Outside the corner of Warren Central High School is the round annex building; inside are the many international and refugee students of Geo International High School.
There are 200 students from countries such as Iraq, Burma, Ethiopia, El Salvador, and Tanzania within the school. Inside the small circular building, over 24 different countries are represented and more than 28 languages are spoken.
Students like Fredrick Ndayirukiye, 19, came into America with his family around 2009 from Tanzania. Ndayirukiye spent two years in a refugee camp before coming to Bowling Green. At GIHS students are able to take dual credit class and focus on practicing for the ACT. Ndayirukiye took COMM 145 to help with his English and communications skills.
“In this school I am able to talk. If I was in the other school, I wouldn’t be talking as much as I would. I am more confident in talking here,” Ndayirukiye said. “Most people over here [GIHS] are like family and we know each other and are able to talk to each other.”
In room 302, Michele LeNoir, is one of the two English teachers at GIHS and has been teaching for about 27 years in several subjects. Ndayirukiye says she is like a mother to them and she helps everyone with almost everything.
“These kids are the most appreciative kids I have ever taught in my life,” LeNoir said. “Kids who wouldn’t even talk; you can’t get them to stop.”
Skip Cleavinger, the director of English learner programs for Warren County Public Schools, brought up the idea about creating an international school to Rob Clayton, the superintendent of Warren County, after an influx of refugees.
“In early 2000 is when the Burmese started coming; that was our first brush with students who are arriving at 16 to 17 years old who have been in refugee camps that didn’t go to a traditional high school,” Cleavinger said. “I couldn’t sleep without thinking about those kids not making graduation, benchmarks and much less earn the credits to graduate.”
When becoming the director of English learner programs in 2011, Cleavinger heard about the idea from his mentor from Stanford University about the International Network for Public Schools in New York. According to the website, International Network for Public Schools exist to provide quality education for recently arrived immigrants by growing and sustaining a strong national network of innovative International High Schools.
In the fall 2015, Cleavinger approached Mike Stevenson, the principal of Warren Central High School about creating the school. Stevenson arranged a steering committee that consisted of eight teachers and four administrators including himself and Cleavinger.
Cleavinger and Stevenson approached Adam Hatcher to be the principal of GIHS. Hatcher at the time had been working at Warren Central for six years as assistant principal and head of the English learners department of the school. Hatcher was one of the four administrators a part of the committee.
“Great thing about this school is that it’s a school of choice. We don’t make anyone attend that does not want to attend,” Hatcher said.
In November of 2015, Stevenson and the steering committee went up to New York and decided they were going to start the school. Stevenson was able to clear a space in the annex by moving the math department back inside the main building at Warren Central.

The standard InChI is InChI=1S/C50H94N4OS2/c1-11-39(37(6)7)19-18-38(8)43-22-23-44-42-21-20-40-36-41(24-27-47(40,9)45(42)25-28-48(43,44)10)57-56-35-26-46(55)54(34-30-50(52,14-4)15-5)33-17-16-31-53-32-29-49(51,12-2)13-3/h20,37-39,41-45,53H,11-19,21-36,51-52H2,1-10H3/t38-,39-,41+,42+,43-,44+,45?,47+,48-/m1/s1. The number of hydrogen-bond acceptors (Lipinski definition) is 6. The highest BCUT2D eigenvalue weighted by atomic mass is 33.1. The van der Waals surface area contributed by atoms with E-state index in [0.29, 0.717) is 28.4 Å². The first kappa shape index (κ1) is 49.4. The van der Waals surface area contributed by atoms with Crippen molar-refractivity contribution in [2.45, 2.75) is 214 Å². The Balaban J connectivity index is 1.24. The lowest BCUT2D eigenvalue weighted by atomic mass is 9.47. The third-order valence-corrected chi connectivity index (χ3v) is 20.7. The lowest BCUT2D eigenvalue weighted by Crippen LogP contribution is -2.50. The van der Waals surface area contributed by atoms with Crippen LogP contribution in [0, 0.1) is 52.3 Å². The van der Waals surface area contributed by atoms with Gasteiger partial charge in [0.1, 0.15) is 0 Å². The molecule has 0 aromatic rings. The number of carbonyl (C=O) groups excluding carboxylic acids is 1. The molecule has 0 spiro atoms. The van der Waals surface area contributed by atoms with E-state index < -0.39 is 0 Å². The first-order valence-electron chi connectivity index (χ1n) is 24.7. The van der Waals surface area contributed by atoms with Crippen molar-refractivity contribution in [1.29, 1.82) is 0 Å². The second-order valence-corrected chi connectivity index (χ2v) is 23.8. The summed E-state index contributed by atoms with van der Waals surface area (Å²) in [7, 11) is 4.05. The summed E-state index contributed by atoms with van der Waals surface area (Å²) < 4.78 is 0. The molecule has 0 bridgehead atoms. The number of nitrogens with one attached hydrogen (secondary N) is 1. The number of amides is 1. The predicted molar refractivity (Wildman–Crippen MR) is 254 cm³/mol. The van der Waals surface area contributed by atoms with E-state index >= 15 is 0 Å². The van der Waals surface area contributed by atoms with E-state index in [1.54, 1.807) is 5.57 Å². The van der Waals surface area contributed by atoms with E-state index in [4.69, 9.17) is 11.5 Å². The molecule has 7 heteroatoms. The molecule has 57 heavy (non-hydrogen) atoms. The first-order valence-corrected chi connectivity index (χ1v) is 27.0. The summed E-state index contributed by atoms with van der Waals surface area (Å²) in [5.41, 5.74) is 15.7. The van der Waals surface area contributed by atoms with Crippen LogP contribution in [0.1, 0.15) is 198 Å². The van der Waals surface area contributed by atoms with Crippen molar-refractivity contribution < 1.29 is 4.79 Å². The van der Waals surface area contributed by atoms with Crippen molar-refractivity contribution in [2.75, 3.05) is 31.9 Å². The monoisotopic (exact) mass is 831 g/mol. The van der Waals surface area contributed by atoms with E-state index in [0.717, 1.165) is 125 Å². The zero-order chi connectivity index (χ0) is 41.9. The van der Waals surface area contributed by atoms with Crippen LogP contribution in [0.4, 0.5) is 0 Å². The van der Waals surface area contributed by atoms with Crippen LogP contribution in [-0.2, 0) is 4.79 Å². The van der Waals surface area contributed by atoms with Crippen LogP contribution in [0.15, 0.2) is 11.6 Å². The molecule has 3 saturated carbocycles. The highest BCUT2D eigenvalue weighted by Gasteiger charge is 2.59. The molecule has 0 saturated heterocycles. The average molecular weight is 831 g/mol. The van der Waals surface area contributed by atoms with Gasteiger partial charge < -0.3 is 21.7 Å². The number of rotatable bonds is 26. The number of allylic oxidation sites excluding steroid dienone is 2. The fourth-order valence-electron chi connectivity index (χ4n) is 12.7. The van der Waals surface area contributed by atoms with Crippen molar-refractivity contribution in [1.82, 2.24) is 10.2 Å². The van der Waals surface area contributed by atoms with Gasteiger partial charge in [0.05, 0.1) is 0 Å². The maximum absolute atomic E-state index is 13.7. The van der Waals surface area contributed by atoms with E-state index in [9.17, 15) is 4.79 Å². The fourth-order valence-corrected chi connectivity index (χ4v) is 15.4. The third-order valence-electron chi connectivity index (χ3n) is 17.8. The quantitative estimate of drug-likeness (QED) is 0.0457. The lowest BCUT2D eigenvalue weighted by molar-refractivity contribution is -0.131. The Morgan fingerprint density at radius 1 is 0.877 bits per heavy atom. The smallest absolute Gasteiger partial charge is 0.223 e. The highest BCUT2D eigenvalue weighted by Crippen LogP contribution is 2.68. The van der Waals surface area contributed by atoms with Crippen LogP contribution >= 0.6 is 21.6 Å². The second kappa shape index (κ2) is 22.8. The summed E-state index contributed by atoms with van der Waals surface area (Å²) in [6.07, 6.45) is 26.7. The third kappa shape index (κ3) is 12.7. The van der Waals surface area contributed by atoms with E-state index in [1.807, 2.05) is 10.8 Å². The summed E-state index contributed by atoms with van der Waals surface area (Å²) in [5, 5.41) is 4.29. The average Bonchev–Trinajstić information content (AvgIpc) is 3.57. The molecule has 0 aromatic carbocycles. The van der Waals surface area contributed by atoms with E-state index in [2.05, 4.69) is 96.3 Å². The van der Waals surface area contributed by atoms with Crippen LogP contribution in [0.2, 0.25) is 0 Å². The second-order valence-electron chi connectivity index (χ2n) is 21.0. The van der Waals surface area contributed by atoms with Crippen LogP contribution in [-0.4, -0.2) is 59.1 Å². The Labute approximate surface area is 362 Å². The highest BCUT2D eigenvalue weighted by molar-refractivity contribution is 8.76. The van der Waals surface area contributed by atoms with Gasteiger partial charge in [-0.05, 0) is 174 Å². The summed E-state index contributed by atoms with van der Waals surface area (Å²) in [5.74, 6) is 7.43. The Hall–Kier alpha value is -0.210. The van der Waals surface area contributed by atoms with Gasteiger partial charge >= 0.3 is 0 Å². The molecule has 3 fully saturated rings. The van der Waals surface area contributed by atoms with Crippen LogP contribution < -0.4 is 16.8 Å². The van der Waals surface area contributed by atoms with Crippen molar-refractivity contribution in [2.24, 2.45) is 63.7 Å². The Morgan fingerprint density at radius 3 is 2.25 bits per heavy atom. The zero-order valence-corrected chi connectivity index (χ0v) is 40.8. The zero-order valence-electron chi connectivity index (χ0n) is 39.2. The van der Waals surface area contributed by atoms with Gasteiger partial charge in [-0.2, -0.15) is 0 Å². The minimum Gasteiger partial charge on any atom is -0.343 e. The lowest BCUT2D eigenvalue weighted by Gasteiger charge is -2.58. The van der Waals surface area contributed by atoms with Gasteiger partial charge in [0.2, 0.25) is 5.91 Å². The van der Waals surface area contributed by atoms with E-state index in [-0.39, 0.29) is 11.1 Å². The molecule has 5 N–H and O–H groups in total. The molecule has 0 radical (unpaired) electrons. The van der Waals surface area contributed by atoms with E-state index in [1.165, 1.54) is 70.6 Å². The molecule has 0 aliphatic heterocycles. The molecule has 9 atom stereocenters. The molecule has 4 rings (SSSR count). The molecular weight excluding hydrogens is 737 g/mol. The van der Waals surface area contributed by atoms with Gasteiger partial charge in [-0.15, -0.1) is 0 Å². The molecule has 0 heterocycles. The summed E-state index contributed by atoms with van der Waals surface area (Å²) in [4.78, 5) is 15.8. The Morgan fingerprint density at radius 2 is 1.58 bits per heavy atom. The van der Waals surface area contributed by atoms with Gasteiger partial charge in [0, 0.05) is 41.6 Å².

GIHS follows the model of the international networks in New York and are a listed school along with the 24 plus schools partnered with International Networks for Public Schools.
The school board approved the name and created the school in January of 2016. Formative meetings with New York helped setup the mission of the school and the statement. According to Cleavinger, the district needed 150 students by the end of March for the school to be open. Throughout that time, the committee met up with middle and high schools around Warren County about what GIHS will provide as a school.
They found the needed students and GIHS started their first year in the fall of 2016 in August.
The teachers at GIHS went through a rigorous selection process in front of students and other administrators. Hatcher wanted the best teachers as possible. With a small space and limited amount of rooms, GIHS has a staff of eight teachers two for each subject.
GIHS works under a project base learning mode of instruction according to Clayton. Students are to learn language and content at the same time. Students help each other translate and improve the content and English. They support each other through language, Cleavinger said.
“We want to create a culture where the kids feel extremely comfortable and that students sitting next to them has the same language acquisition challenges as they do,” Clayton said.
Many of the students who arrive at GIHS would struggle or had struggled in local high school classrooms with no English skills. Many students would shy away and hide in the back of the classroom without speaking a word, Cleavinger said.
Hamze Dahir, 18, a junior at GIHS is from Ethiopia and has been in America for almost five years. Dahir is one of few students who are fluent in speaking English. Abdirazak Nur, 20, who is a sophomore at GIHS is from Ethiopia as well, has only been in the U.S for a year and a half and knows very little English.
GIHS project-based learning allows Dahir and Nur to communicate to help each other. It enables them to work alongside one another and experience challenges together, Clayton said.
“We created the school for you, not to you,” Hatcher said. “We’re just excited that students want to stay.”